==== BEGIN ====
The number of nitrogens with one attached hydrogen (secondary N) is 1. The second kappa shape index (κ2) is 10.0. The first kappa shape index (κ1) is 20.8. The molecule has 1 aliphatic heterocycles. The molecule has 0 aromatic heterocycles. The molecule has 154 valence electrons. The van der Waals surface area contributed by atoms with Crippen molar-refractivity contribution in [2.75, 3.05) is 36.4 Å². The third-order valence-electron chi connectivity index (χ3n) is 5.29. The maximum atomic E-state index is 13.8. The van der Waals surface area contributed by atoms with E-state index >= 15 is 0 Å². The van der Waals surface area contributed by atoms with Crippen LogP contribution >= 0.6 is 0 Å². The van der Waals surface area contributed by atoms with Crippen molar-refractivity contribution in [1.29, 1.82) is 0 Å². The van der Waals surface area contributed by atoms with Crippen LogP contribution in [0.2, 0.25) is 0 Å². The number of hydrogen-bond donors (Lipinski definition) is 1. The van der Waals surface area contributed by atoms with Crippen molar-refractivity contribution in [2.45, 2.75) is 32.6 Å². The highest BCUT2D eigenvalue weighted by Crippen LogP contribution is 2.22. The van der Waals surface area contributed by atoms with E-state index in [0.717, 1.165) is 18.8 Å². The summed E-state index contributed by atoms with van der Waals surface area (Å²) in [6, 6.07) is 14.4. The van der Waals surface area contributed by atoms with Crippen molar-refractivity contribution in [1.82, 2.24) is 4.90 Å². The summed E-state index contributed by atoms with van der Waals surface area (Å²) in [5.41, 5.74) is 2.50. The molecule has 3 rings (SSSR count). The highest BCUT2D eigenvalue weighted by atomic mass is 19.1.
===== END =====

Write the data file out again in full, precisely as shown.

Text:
The number of nitrogens with one attached hydrogen (secondary N) is 1. The second kappa shape index (κ2) is 10.0. The first kappa shape index (κ1) is 20.8. The molecule has 1 aliphatic heterocycles. The molecule has 0 aromatic heterocycles. The molecule has 154 valence electrons. The van der Waals surface area contributed by atoms with Crippen molar-refractivity contribution in [2.75, 3.05) is 36.4 Å². The third-order valence-electron chi connectivity index (χ3n) is 5.29. The maximum atomic E-state index is 13.8. The van der Waals surface area contributed by atoms with E-state index >= 15 is 0 Å². The van der Waals surface area contributed by atoms with Crippen LogP contribution >= 0.6 is 0 Å². The van der Waals surface area contributed by atoms with Crippen molar-refractivity contribution in [1.29, 1.82) is 0 Å². The van der Waals surface area contributed by atoms with Crippen LogP contribution in [0.2, 0.25) is 0 Å². The number of hydrogen-bond donors (Lipinski definition) is 1. The van der Waals surface area contributed by atoms with Crippen molar-refractivity contribution in [2.45, 2.75) is 32.6 Å². The highest BCUT2D eigenvalue weighted by Crippen LogP contribution is 2.22. The van der Waals surface area contributed by atoms with E-state index in [0.717, 1.165) is 18.8 Å². The summed E-state index contributed by atoms with van der Waals surface area (Å²) in [6, 6.07) is 14.4. The van der Waals surface area contributed by atoms with Crippen molar-refractivity contribution in [1.82, 2.24) is 4.90 Å². The summed E-state index contributed by atoms with van der Waals surface area (Å²) in [5.41, 5.74) is 2.50. The molecule has 3 rings (SSSR count). The highest BCUT2D eigenvalue weighted by atomic mass is 19.1.